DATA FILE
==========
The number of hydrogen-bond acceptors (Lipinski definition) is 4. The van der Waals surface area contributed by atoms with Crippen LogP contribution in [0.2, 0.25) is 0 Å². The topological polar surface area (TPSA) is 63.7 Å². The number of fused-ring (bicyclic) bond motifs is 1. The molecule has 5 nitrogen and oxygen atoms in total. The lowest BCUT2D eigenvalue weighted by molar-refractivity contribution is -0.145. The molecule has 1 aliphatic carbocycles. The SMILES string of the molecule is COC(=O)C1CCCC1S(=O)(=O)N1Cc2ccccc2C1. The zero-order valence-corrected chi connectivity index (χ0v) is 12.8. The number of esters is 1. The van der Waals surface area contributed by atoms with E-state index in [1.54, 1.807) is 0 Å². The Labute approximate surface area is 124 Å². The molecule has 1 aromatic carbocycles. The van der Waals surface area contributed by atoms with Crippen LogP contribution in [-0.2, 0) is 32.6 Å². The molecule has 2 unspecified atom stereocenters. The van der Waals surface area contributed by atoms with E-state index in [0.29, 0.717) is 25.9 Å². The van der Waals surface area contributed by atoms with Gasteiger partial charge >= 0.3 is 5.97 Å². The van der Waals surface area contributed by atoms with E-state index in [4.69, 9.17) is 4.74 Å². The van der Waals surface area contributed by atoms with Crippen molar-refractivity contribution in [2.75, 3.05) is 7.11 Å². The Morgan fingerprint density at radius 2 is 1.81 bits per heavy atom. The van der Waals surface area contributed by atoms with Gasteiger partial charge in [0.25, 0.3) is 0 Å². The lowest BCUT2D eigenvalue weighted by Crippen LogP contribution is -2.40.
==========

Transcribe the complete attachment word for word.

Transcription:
The number of hydrogen-bond acceptors (Lipinski definition) is 4. The van der Waals surface area contributed by atoms with Crippen LogP contribution in [0.2, 0.25) is 0 Å². The topological polar surface area (TPSA) is 63.7 Å². The number of fused-ring (bicyclic) bond motifs is 1. The molecule has 5 nitrogen and oxygen atoms in total. The lowest BCUT2D eigenvalue weighted by molar-refractivity contribution is -0.145. The molecule has 1 aliphatic carbocycles. The SMILES string of the molecule is COC(=O)C1CCCC1S(=O)(=O)N1Cc2ccccc2C1. The zero-order valence-corrected chi connectivity index (χ0v) is 12.8. The number of esters is 1. The van der Waals surface area contributed by atoms with E-state index in [1.54, 1.807) is 0 Å². The Labute approximate surface area is 124 Å². The molecule has 1 aromatic carbocycles. The van der Waals surface area contributed by atoms with Crippen LogP contribution in [-0.2, 0) is 32.6 Å². The molecule has 2 unspecified atom stereocenters. The van der Waals surface area contributed by atoms with E-state index in [0.29, 0.717) is 25.9 Å². The van der Waals surface area contributed by atoms with Gasteiger partial charge >= 0.3 is 5.97 Å². The van der Waals surface area contributed by atoms with E-state index in [4.69, 9.17) is 4.74 Å². The van der Waals surface area contributed by atoms with Crippen molar-refractivity contribution in [2.75, 3.05) is 7.11 Å². The Morgan fingerprint density at radius 2 is 1.81 bits per heavy atom. The van der Waals surface area contributed by atoms with Gasteiger partial charge in [0.25, 0.3) is 0 Å². The lowest BCUT2D eigenvalue weighted by Crippen LogP contribution is -2.40.